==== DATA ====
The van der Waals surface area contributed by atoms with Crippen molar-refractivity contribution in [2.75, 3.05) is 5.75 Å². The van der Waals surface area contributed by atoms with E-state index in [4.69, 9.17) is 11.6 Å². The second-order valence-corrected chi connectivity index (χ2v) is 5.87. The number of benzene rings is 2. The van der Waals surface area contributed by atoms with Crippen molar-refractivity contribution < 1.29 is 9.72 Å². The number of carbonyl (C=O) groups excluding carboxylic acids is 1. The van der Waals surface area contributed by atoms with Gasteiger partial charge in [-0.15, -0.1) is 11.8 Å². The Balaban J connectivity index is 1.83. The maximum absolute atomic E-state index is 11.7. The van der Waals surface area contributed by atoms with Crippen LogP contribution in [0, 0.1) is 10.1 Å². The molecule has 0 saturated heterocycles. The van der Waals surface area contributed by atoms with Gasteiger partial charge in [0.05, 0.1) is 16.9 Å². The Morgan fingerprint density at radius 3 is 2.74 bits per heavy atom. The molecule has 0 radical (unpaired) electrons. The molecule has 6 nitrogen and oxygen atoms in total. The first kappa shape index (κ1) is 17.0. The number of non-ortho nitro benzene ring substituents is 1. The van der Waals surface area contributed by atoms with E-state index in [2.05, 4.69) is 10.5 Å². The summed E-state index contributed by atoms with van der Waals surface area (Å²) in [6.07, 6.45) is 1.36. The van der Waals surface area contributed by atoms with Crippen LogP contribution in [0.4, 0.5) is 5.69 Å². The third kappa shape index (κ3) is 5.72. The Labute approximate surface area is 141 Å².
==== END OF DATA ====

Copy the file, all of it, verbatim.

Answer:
The van der Waals surface area contributed by atoms with Crippen molar-refractivity contribution in [2.75, 3.05) is 5.75 Å². The van der Waals surface area contributed by atoms with E-state index in [4.69, 9.17) is 11.6 Å². The second-order valence-corrected chi connectivity index (χ2v) is 5.87. The number of benzene rings is 2. The van der Waals surface area contributed by atoms with Crippen molar-refractivity contribution < 1.29 is 9.72 Å². The number of carbonyl (C=O) groups excluding carboxylic acids is 1. The van der Waals surface area contributed by atoms with Gasteiger partial charge in [-0.15, -0.1) is 11.8 Å². The Balaban J connectivity index is 1.83. The maximum absolute atomic E-state index is 11.7. The van der Waals surface area contributed by atoms with Crippen LogP contribution in [0, 0.1) is 10.1 Å². The molecule has 0 saturated heterocycles. The van der Waals surface area contributed by atoms with Gasteiger partial charge in [0.05, 0.1) is 16.9 Å². The Morgan fingerprint density at radius 3 is 2.74 bits per heavy atom. The molecule has 0 radical (unpaired) electrons. The molecule has 6 nitrogen and oxygen atoms in total. The first kappa shape index (κ1) is 17.0. The number of non-ortho nitro benzene ring substituents is 1. The van der Waals surface area contributed by atoms with E-state index in [2.05, 4.69) is 10.5 Å². The summed E-state index contributed by atoms with van der Waals surface area (Å²) in [6.07, 6.45) is 1.36. The van der Waals surface area contributed by atoms with Crippen LogP contribution in [0.4, 0.5) is 5.69 Å². The third kappa shape index (κ3) is 5.72. The Labute approximate surface area is 141 Å².